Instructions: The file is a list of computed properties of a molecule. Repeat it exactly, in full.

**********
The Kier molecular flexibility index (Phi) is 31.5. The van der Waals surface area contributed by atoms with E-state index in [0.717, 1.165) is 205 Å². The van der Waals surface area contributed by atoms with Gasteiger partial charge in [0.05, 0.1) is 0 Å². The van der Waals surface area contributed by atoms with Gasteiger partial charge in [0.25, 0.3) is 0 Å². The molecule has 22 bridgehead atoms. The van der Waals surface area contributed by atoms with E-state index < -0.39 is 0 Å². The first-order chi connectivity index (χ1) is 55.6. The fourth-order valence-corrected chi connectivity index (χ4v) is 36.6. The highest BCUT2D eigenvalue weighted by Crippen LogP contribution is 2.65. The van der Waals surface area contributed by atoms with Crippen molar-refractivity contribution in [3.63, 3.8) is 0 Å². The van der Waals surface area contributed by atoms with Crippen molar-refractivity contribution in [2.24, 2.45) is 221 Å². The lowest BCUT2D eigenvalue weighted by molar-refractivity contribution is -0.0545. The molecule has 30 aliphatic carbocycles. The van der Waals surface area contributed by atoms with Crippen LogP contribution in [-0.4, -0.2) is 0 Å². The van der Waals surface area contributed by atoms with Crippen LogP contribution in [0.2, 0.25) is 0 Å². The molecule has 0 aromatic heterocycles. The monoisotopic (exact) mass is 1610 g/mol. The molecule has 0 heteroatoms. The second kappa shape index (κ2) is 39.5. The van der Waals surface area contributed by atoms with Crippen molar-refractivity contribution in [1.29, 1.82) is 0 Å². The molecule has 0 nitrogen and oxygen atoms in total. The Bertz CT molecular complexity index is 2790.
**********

The Kier molecular flexibility index (Phi) is 31.5. The van der Waals surface area contributed by atoms with E-state index in [0.717, 1.165) is 205 Å². The van der Waals surface area contributed by atoms with Gasteiger partial charge in [0.05, 0.1) is 0 Å². The van der Waals surface area contributed by atoms with Gasteiger partial charge in [0.25, 0.3) is 0 Å². The molecule has 22 bridgehead atoms. The van der Waals surface area contributed by atoms with E-state index < -0.39 is 0 Å². The first-order chi connectivity index (χ1) is 55.6. The fourth-order valence-corrected chi connectivity index (χ4v) is 36.6. The highest BCUT2D eigenvalue weighted by Crippen LogP contribution is 2.65. The van der Waals surface area contributed by atoms with Crippen molar-refractivity contribution in [3.63, 3.8) is 0 Å². The van der Waals surface area contributed by atoms with Crippen molar-refractivity contribution in [2.24, 2.45) is 221 Å². The lowest BCUT2D eigenvalue weighted by molar-refractivity contribution is -0.0545. The molecule has 30 aliphatic carbocycles. The van der Waals surface area contributed by atoms with Crippen LogP contribution in [-0.4, -0.2) is 0 Å². The van der Waals surface area contributed by atoms with Crippen LogP contribution in [0.2, 0.25) is 0 Å². The molecule has 0 aromatic heterocycles. The monoisotopic (exact) mass is 1610 g/mol. The molecule has 0 heteroatoms. The second kappa shape index (κ2) is 39.5. The van der Waals surface area contributed by atoms with Crippen molar-refractivity contribution in [1.29, 1.82) is 0 Å². The molecule has 0 nitrogen and oxygen atoms in total. The Bertz CT molecular complexity index is 2790.